Friday, January 02, 2015

 photo stpeters5_zps3578029a.jpgSt Peter's Basilica

In a city home to some of the most beautiful churches in the world, St Peter’s Basilica stands out as the most spectacular.

Containing some of Italy’s most celebrated masterpieces, the basilica is one of the greatest examples of renaissance architecture in Rome and truly is a sight to behold.

St Peter’s was originally founded by Emperor Constantine in AD 324. It was then rebuilt in the 16th century by renaissance masters including Michelangelo, Donato Bramante, Gian Lorenzo Bernini and Carlo Maderno.

While not a cathedral, as it is not the seat of a bishop, it is one of the four churches in Rome that are part of the Vatican.

The basilica is built on the burial site of Saint Peter, the apostle who was considered the first pope, and it is here where he died a martyr and was buried in AD 64. It is believed that Saint Peter’s tomb lies directly under the main alter and other popes are buried here too.

One of the holiest sites in Christendom, the sumptuously decorated basilica draws catholic worshipers and tourists from all over the world.

Providing the approach to the basilica is St Peter’s Square, which was designed by Bernini. It is here that the Pope blesses crowds of up to 80,000 from his balcony above the square on Sundays and religious occasions.

It is one of four churches in Rome that hold the rank of major basilica and it took more than a century to build.

In the square there are two fountains, designed by Carlo and Bernini while in the centre there is a huge 25.5 metre tall obelisk, dating from 13th century BC Egypt which was brought to Rome in the 1st century to stand in Nero's Circus.
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The square is bordered by two semi-circular colonnades, which according to Bernini symbolise the motherly arms of the church.

The colonnades consist of 284 Doric columns arranged in four rows and on top of them are statues of 140 saints. Crafted by various sculptors between the 1660s and early 1700s, the statues include Christian figures such as Saint Paul and Saint John, as well as lesser known martyrs, hermits and bishops like Saint Malchus and Saint Felician.

The dome of the basilica was designed by Michelangelo, who became chief architect in 1546, although he died in 1547 before its completion. Giacomo della Porta and Domenico Fontana took over the direction of the work, completing it in 1590. It is made of brick and is 42.3 metres in diameter, rising to 136.6 metres above the floor.

The grand façade of St Peter’s Basilica was designed by Carlo Maderno and is 115 metres wide and 45.5 metres high.

The façade is built of travertine stone and on top of it are 13 statues, which include Christ flanked by 11 of the apostles and John the Baptist.

In the middle of the façade is the central balcony. Known as the Loggia of the Blessings, it is from here a newly-elected Pope gives their first blessing.

Five doors lead into the narthex, or entrance hall. Once inside, the sheer scale of the St Peter’s becomes apparent.

The basilica’s interior is 187 metres long, containing 11 chapels and 45 altars.

The inside is lavishly decorated and home to many examples of Renaissance and Baroque art, with much of the elaborate decoration owed to Bernini’s mid 17th century work.

The opulence of the décor bears testimony to the wealth of the Catholic Church when the basilica was built in the 16th century.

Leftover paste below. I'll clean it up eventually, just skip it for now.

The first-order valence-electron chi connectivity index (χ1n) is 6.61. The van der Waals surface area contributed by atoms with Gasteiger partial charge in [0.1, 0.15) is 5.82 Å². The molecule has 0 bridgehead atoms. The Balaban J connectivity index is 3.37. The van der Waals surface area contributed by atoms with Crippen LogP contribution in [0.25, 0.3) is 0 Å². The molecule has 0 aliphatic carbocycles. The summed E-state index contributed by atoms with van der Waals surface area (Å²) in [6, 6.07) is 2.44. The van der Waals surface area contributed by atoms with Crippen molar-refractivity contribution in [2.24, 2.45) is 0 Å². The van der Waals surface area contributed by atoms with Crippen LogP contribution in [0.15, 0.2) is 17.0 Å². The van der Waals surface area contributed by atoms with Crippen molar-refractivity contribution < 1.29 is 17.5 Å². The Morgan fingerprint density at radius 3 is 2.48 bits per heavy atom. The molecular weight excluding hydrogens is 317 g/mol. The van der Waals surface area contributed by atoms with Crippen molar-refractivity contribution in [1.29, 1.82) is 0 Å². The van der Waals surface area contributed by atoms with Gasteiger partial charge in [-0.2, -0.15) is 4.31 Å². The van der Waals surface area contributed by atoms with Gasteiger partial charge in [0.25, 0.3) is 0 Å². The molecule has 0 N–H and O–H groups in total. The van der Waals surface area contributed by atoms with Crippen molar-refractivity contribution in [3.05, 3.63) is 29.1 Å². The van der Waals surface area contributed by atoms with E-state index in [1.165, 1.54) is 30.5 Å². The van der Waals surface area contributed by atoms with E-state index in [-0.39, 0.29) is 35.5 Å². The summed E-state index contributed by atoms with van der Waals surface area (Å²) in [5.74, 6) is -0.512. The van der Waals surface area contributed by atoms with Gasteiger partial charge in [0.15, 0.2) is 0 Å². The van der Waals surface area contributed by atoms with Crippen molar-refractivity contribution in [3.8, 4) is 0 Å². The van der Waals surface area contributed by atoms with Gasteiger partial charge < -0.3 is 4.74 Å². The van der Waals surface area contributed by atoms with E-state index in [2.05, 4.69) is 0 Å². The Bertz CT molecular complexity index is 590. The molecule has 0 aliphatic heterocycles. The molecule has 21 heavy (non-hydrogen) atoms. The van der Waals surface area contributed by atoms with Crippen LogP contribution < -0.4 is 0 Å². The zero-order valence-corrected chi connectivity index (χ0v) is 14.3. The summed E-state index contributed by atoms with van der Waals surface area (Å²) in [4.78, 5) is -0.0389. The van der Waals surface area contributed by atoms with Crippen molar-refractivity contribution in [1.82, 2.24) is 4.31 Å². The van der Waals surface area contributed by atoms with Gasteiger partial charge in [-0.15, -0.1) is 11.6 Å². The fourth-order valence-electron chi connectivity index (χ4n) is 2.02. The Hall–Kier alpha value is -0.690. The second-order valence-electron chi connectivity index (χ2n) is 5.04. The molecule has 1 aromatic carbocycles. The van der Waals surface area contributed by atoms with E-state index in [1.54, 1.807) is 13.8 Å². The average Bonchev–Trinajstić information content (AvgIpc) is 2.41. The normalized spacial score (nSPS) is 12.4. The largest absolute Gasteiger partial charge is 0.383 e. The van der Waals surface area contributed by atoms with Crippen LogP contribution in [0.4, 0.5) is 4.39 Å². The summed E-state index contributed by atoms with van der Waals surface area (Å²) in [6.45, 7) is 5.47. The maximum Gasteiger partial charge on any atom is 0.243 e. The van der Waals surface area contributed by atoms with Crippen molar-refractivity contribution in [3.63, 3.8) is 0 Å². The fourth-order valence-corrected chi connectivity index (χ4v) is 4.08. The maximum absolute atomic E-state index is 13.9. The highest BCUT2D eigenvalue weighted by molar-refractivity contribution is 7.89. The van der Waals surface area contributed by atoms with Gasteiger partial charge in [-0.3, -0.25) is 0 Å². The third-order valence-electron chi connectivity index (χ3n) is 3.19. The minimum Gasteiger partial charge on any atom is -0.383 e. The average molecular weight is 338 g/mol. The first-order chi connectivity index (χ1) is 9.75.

Just inside the entrance is Michelangelo’s Pietà, one of the most famous sculptures in the world. Made of marble, it is a statue of Mary holding the dead body of Jesus and was created in 1499-1500 when Michelangelo was only twenty-five.
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Most striking of all is the Baldacchino by Bernini, a huge baroque canopy which dominates the nave. Supported by four spiral columns, it is made of bronze taken from the Pantheon. Commissioned by Pope Urban VIII in 1624, it stands over the Papal Alter, at which only the Pope can take mass.

Above it is Michelangelo’s enormous dome. The inside has images painted on it of Jesus, Mary, saints, angels and on the top, God the Father.

To the right of the altar is a bronze statue of St Peter, believed to be a 13th-century work by Arnolfo di Cambio.

Surrounding the Baldacchino are four pillars supporting the dome and in the base of them are niches containing statues of St. Veronica, St. Helena, St. Longinus and St. Andrew.

Located in the apse of the basilica is the Chair of St Peter, also known as the Throne of Saint Peter, enclosed in a sculpted gilt bronze casing designed by Bernini.

The window above it lights an image of the Holy Spirit, shown as a dove radiating out rays of sunlight amid the clouds, helping to emphasise the chair's symbolic significance. Next to the apse is the tomb of Pope Urban VIII, which was also created by Bernini.

On the left beneath the aisle arch is a Alessandro Algardi’s monument to Leo XI, whose reign as pope lasted only 27 days.
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In an alcove on the left of the transept is Bernini’s last work, the Monument to Pope Alexander VII. Completed in 1678, the sculpture is of the pope sitting among the figures of Truth, Justice, Charity and Prudence.

It depicts the pope praying in front of a gilded bronze representation of Death holding an hour-glass, reminding us that our time here on Earth is all but fleeting. The statue representing Truth has her foot resting on a globe, specifically placed upon the British Isles, symbolising the pope's problems with the Church of England.